There haven’t been many better major leaguers than first baseman Paul Goldschmidt since he made his debut with the Diamondbacks in 2011. From Goldschmidt’s first big league at-bat through last season, he slashed .297/.398/.532 with 209 home runs in 4,708 plate appearances and showed off rare athleticism for his position, adding 124 stolen bases. During his first seven-plus years in the bigs, Goldschmidt tied for sixth in wRC+ (144) and ranked ninth in fWAR (36.2). Goldschmidt did a large portion of that damage on a sweetheart contract for Arizona, which signed him to a five-year, $32MM guarantee entering 2013. When the club made that commitment to Goldschmidt, he was about to begin his first of six straight All-Star seasons.
With Goldschmidt on the brink of a contract year in 2019, he understandably wasn’t going to take a discount this time. And the Diamondbacks weren’t willing to splurge on Goldschmidt, even though he’s a franchise icon, prior to his age-31 season. As a result, the Diamondbacks made the difficult decision to trade Goldschmidt to the Cardinals last December for three players – right-hander Luke Weaver, catcher Carson Kelly and infielder Andy Young – as well as a draft pick after Competitive Balance Round B. It looked like a solid haul at the time for one year of Goldschmidt, and indeed, Weaver and Kelly have impressed this year in the desert.
The Cardinals, who missed the playoffs in each of the previous three years, thought the Goldschmidt acquisition would inject new life into their lineup. The team was thrilled to reel in Goldschmidt, who finally got his enormous payday with a five-year, $130MM extension on the cusp of the season. So far, though, it hasn’t looked like a great allocation of funds. Goldschmidt has underwhelmed enough that he won’t be an All-Star this year, and the Redbirds have consistently taken one step forward and another back en route to a 41-41 record.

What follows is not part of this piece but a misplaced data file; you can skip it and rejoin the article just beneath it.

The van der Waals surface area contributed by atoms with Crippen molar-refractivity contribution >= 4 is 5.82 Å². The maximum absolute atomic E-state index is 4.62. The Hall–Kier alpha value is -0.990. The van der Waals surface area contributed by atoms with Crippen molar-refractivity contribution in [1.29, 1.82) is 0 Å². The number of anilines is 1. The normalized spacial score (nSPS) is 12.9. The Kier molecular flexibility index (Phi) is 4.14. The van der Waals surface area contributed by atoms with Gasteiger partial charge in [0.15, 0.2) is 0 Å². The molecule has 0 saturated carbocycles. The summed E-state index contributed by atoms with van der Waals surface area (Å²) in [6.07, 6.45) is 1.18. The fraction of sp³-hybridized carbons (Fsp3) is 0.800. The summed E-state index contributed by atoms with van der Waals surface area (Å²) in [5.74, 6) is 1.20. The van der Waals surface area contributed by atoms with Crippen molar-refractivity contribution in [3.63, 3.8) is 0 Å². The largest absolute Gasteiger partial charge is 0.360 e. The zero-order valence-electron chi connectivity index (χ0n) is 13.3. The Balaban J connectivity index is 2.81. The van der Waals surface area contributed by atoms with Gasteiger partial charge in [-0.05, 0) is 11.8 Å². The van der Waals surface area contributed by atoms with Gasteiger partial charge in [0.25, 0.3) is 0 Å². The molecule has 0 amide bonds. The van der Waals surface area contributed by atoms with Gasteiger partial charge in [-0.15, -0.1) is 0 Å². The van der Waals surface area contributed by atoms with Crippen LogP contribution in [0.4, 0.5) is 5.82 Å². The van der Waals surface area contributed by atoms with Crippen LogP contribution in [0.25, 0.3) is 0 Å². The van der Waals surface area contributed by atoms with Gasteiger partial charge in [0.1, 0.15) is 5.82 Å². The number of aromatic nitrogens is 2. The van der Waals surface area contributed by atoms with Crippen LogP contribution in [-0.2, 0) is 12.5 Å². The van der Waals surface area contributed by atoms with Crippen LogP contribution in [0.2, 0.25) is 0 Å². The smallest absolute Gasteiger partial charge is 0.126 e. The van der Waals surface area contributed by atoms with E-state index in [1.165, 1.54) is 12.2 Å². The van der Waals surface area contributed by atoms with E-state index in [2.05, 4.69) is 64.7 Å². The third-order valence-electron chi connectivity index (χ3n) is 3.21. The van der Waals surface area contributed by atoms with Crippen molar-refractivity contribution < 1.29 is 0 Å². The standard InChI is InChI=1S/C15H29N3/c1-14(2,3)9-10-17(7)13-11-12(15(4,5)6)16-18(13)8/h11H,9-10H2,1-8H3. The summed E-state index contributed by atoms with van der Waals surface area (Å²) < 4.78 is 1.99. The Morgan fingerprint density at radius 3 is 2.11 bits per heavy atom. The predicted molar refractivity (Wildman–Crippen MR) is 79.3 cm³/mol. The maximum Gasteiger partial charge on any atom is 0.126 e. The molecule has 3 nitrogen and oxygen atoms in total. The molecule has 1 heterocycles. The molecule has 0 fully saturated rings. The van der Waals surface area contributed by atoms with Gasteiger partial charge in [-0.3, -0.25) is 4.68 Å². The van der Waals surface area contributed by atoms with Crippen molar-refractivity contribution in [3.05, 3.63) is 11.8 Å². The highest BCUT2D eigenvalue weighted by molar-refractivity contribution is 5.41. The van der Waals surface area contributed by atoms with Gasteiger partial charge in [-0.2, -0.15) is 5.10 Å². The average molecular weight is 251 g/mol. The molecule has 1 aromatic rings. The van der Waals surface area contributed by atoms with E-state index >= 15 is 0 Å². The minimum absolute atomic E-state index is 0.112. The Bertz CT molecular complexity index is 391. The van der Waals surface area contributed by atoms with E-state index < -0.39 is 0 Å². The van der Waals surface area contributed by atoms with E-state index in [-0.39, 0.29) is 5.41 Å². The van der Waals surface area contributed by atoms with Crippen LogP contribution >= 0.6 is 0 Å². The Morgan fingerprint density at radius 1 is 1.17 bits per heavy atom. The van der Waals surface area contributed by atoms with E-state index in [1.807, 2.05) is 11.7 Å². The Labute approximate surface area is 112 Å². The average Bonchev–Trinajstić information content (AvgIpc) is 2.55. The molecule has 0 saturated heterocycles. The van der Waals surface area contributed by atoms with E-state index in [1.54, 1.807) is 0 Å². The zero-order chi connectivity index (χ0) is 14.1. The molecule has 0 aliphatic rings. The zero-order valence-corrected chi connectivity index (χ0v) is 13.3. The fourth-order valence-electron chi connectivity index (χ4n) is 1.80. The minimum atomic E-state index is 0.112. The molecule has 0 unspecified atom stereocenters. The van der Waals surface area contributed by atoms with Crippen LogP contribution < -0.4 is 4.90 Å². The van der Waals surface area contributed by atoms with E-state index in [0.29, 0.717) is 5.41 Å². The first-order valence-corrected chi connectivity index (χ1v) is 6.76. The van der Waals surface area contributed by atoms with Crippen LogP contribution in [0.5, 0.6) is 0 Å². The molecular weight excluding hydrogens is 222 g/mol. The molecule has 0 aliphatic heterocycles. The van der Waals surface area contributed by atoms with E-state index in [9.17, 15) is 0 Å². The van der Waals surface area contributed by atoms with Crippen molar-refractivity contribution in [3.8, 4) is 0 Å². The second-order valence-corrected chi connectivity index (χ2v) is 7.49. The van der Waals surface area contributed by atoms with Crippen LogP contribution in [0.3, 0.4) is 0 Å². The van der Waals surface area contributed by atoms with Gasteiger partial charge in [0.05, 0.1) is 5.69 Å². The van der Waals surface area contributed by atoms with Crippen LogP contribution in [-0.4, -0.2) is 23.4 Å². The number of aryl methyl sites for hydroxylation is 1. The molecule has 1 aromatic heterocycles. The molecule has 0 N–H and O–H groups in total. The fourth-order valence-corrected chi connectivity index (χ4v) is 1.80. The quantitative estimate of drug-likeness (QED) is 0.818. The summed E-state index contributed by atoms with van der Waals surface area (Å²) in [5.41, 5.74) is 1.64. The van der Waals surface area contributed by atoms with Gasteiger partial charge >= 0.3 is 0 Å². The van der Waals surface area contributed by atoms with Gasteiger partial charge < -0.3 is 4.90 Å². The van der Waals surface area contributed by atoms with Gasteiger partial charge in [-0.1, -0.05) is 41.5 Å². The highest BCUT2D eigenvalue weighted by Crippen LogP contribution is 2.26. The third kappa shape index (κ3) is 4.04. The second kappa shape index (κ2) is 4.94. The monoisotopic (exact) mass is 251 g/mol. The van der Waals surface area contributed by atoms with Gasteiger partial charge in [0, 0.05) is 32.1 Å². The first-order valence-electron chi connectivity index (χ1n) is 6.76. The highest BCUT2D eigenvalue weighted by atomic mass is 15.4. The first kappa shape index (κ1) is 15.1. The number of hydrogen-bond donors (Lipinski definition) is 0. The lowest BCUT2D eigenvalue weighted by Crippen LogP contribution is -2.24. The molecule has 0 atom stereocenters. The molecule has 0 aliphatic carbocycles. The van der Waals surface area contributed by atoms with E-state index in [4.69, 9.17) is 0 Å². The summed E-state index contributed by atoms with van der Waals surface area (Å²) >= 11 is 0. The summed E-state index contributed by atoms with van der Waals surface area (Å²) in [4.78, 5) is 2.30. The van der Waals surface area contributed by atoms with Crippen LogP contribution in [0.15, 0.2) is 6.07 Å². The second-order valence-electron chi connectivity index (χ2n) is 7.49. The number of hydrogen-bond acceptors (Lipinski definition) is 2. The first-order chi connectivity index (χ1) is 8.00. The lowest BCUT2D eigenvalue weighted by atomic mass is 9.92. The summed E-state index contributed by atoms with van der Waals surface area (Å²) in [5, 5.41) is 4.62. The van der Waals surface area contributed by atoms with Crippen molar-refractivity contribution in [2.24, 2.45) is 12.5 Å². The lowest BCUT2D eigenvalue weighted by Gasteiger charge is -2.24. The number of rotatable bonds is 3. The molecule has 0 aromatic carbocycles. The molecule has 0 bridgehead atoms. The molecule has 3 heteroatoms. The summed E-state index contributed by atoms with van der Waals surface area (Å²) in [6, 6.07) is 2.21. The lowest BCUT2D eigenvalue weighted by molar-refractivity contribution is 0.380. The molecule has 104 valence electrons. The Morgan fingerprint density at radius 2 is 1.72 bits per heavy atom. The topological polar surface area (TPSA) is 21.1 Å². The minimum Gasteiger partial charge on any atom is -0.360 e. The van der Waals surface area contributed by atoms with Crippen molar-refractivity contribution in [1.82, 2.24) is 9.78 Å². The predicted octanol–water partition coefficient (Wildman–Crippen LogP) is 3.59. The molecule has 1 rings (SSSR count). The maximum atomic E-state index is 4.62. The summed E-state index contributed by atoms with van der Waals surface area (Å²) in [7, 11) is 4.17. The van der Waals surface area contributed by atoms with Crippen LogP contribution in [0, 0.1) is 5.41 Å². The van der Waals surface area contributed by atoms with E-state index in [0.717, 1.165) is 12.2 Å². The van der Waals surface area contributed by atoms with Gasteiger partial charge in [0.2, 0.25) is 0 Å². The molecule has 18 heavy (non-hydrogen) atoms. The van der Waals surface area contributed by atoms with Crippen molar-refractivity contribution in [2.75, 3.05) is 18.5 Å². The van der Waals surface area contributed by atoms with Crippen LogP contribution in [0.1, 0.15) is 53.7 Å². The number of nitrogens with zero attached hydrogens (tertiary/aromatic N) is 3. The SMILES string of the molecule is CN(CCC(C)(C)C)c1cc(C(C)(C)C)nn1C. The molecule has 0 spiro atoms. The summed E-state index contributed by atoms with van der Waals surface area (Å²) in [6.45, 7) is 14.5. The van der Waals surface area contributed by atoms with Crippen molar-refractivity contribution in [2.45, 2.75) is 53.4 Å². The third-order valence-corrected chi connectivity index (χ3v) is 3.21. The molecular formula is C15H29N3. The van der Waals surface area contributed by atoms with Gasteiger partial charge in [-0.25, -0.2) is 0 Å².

St. Louis’ offense ranks 21st in the majors in both runs and and wRC+. After adding one of the premier hitters of the past decade, the club expected much better. Goldschmidt hasn’t done a lot to help matters with his .246/.336/.405 line and 98 wRC+ through 352 plate appearances. While Goldschmidt has slugged 14 home runs, three came in the Cardinals’ second game of the season, when it looked like the start of an ideal match between him and the team.
On its surface, Goldschmidt’s middling production doesn’t mean this is the beginning of the end of an illustrious career. Just last year, he struggled through May before going on a three-month tear to restore his numbers. That said, it would be reasonable to sound some concern over Goldschmidt’s issues this year.
While Goldschmidt put up an expected weighted on-base average of .367 to .404 from 2015-18 – the first four seasons of the Statcast era – he’s down to .343 in that category this season. Granted, that’s definitely not awful – it ranks in the league’s 62nd percentile – though it’s not befitting of the superstar we’ve grown accustomed to watching. Moreover, a high batting average has always been a calling card for Goldschmidt, who’s a lifetime .294 hitter in part because he has registered a .351 BABIP in the majors. Goldschmidt’s BABIP this season has dropped to .302, which could be a sign of bad luck on its face, yet there’s almost no gap between his .246 average/.248 expected BA in 2019. He’s also walking less than he has since 2011, albeit at a still-solid 11.4 percent clip, while chasing more out-of-zone pitches than ever and making less in-zone contact than he has in any season but his rookie introduction.
Less contact on strikes has led to less power for Goldschmidt, who has limped to a .159 ISO thus far. That’s a 75-point drop in comparison to 2011-18 (.234) and a below-average mark relative to the league (.180). Going back to 2018, Goldschmidt showed power all over the strike zone, including on the inner and outer halves of the plate. This year, though, those pitches have largely thrown him for a loop.
When Goldschmidt has gotten on base this season, his long-established ability to steal has been nonexistent. Goldschmidt has swiped at least 15 bags in five seasons, though that number dipped to seven last year and has fallen to zero in 2019. He has only attempted to steal once, in fact, likely because his top speed has waned. Goldschmidt’s sprint speed has gradually come down in recent years and only ranks in the game’s 37th percentile, per Statcast.
Three months into Goldschmidt’s Cardinals career, it’s much too soon to say this type of production is his new normal. Frankly, it wouldn’t be a surprise to see Goldschmidt go on a vintage run in the coming months. Considering the Cardinals’ place in this year’s NL postseason chase, not to mention the $22MM per annum they owe Goldschmidt through 2024, they need a rebound from their franchise player sooner than later.
Photo courtesy of USA Today Sports Images.